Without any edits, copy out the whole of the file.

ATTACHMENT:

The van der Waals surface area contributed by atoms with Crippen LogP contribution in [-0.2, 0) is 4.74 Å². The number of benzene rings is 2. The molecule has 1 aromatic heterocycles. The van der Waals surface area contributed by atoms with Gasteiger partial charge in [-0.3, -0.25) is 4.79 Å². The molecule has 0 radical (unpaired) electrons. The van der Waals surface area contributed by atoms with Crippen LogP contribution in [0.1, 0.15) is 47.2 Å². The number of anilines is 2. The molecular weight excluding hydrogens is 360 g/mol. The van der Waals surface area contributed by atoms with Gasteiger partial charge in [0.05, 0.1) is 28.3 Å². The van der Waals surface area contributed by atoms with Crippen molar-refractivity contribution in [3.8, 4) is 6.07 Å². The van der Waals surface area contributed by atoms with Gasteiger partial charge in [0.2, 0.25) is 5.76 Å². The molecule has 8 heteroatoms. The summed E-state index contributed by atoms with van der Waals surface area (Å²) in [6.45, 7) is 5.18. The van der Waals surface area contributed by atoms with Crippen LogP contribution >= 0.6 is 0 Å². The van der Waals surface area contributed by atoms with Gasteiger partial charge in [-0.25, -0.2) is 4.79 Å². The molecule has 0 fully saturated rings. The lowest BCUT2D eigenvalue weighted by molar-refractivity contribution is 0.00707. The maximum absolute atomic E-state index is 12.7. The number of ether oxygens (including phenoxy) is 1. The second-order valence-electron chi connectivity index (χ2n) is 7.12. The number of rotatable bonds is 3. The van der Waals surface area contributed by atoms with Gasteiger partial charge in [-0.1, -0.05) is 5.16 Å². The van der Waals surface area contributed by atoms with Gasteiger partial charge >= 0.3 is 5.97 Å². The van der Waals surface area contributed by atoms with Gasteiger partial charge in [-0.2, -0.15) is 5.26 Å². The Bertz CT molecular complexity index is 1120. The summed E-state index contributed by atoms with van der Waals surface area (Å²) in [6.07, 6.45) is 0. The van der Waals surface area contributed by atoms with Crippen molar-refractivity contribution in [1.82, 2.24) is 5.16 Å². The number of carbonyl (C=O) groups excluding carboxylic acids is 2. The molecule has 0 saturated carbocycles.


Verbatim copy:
The van der Waals surface area contributed by atoms with Crippen LogP contribution in [-0.2, 0) is 4.74 Å². The number of benzene rings is 2. The molecule has 1 aromatic heterocycles. The van der Waals surface area contributed by atoms with Gasteiger partial charge in [-0.3, -0.25) is 4.79 Å². The molecule has 0 radical (unpaired) electrons. The van der Waals surface area contributed by atoms with Crippen LogP contribution in [0.1, 0.15) is 47.2 Å². The number of anilines is 2. The molecular weight excluding hydrogens is 360 g/mol. The van der Waals surface area contributed by atoms with Gasteiger partial charge in [0.05, 0.1) is 28.3 Å². The van der Waals surface area contributed by atoms with Crippen molar-refractivity contribution in [3.8, 4) is 6.07 Å². The van der Waals surface area contributed by atoms with Gasteiger partial charge in [0.2, 0.25) is 5.76 Å². The molecule has 8 heteroatoms. The summed E-state index contributed by atoms with van der Waals surface area (Å²) in [6.45, 7) is 5.18. The van der Waals surface area contributed by atoms with Crippen LogP contribution >= 0.6 is 0 Å². The van der Waals surface area contributed by atoms with Gasteiger partial charge in [-0.25, -0.2) is 4.79 Å². The molecule has 0 fully saturated rings. The lowest BCUT2D eigenvalue weighted by molar-refractivity contribution is 0.00707. The maximum absolute atomic E-state index is 12.7. The number of ether oxygens (including phenoxy) is 1. The second-order valence-electron chi connectivity index (χ2n) is 7.12. The number of rotatable bonds is 3. The van der Waals surface area contributed by atoms with Gasteiger partial charge in [-0.1, -0.05) is 5.16 Å². The van der Waals surface area contributed by atoms with Gasteiger partial charge >= 0.3 is 5.97 Å². The van der Waals surface area contributed by atoms with Gasteiger partial charge in [-0.2, -0.15) is 5.26 Å². The Bertz CT molecular complexity index is 1120. The summed E-state index contributed by atoms with van der Waals surface area (Å²) in [6.07, 6.45) is 0. The van der Waals surface area contributed by atoms with Crippen molar-refractivity contribution in [1.82, 2.24) is 5.16 Å². The number of carbonyl (C=O) groups excluding carboxylic acids is 2. The molecule has 0 saturated carbocycles.